“I don’t understand,” Whitehead had written to North, “why people go for a sea-voyage to rest; it doesn’t act that way with us.” His first lecture would not be until September 23. Although he had hoped to leave England in time to arrive at the beginning of August, he still had plenty of time to rest from the voyage in his comfortable flat, and to write his first lectures in philosophy.

Whitehead named the lecture course “Philosophical Presuppositions of Science.” It would meet Tuesdays, Thursdays, and Saturdays at nine o’clock in Radcliffe College, then at twelve in Emerson Hall. (This was the Harvard-Radcliffe system all through Whitehead’s years.)

He would have an assistant to take care of routine chores and read students’ papers. For this job Woods recommended, and the Depart­ment chose, the most experienced ofits untenured members, Raphael Demos, who was thirty-two and had been Instructor and Tutor in Philosophy for five years. Demos was the sort of young man White­head found most interesting.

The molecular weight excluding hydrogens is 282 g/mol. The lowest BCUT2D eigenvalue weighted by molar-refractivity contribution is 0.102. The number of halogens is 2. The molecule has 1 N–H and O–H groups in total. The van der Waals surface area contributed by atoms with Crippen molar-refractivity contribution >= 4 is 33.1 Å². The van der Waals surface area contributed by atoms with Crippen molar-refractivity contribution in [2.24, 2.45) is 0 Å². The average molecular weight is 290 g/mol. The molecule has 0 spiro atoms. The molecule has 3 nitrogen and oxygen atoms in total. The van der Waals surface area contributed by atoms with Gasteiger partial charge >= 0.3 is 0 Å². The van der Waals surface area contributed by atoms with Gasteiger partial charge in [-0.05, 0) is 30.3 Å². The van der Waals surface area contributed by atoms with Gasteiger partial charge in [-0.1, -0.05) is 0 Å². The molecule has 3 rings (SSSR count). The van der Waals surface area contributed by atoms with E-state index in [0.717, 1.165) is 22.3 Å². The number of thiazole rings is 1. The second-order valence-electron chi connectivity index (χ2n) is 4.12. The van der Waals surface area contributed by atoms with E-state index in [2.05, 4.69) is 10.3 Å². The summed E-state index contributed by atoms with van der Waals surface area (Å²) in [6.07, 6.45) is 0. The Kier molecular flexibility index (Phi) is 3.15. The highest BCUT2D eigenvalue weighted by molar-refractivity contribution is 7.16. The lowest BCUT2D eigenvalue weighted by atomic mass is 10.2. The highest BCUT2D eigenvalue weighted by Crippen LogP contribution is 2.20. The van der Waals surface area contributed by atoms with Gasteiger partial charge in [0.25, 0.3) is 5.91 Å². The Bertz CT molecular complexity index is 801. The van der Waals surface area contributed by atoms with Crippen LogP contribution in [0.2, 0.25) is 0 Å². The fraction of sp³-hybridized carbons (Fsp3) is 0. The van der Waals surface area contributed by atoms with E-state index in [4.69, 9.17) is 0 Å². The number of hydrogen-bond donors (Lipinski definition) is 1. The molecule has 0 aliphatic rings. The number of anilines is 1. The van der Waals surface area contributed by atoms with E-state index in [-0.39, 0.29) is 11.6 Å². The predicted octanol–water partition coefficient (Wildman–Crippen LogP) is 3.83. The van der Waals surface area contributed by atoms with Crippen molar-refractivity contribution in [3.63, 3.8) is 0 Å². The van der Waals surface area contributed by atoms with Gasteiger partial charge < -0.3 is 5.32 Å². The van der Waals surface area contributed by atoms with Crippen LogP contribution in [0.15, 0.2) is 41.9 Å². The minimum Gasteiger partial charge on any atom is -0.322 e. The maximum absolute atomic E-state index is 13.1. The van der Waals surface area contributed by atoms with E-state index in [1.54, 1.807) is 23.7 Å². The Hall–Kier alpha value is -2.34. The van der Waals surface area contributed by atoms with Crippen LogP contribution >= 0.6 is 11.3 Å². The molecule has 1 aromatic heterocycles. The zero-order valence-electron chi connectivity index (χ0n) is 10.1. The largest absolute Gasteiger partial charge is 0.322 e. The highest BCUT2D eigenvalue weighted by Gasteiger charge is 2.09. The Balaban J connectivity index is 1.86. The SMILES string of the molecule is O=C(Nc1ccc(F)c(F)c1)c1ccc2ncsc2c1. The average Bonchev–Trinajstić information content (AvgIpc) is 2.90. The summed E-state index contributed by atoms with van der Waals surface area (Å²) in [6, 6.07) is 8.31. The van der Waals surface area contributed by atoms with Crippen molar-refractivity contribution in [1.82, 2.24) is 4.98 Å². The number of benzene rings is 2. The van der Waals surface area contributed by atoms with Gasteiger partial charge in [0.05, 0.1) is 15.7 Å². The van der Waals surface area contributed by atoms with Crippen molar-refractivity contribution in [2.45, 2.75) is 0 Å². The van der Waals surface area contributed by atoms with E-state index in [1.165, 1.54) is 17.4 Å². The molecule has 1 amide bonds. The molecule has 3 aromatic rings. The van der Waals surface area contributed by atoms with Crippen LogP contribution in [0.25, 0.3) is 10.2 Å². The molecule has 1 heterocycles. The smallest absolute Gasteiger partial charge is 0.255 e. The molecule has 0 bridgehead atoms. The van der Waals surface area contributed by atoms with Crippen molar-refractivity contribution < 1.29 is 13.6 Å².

Born Demetracopoulos, he had come to Cambridge as a poor immi­grant eleven years before; as a graduate student he had caught Bertrand Russell’s attention when Russell was Visiting Lecturer at Harvard in 1914. Demos was absorbed in metaphysics (he had once given the Department’s course in it) and—like Whitehead—was a passionate admirer of Plato. Demos and Whitehead had met in London in 1919, for young Demos had impressed the Harvard Department, earned his Ph.D. quickly, and been enabled to study for a year in the English Cambridge.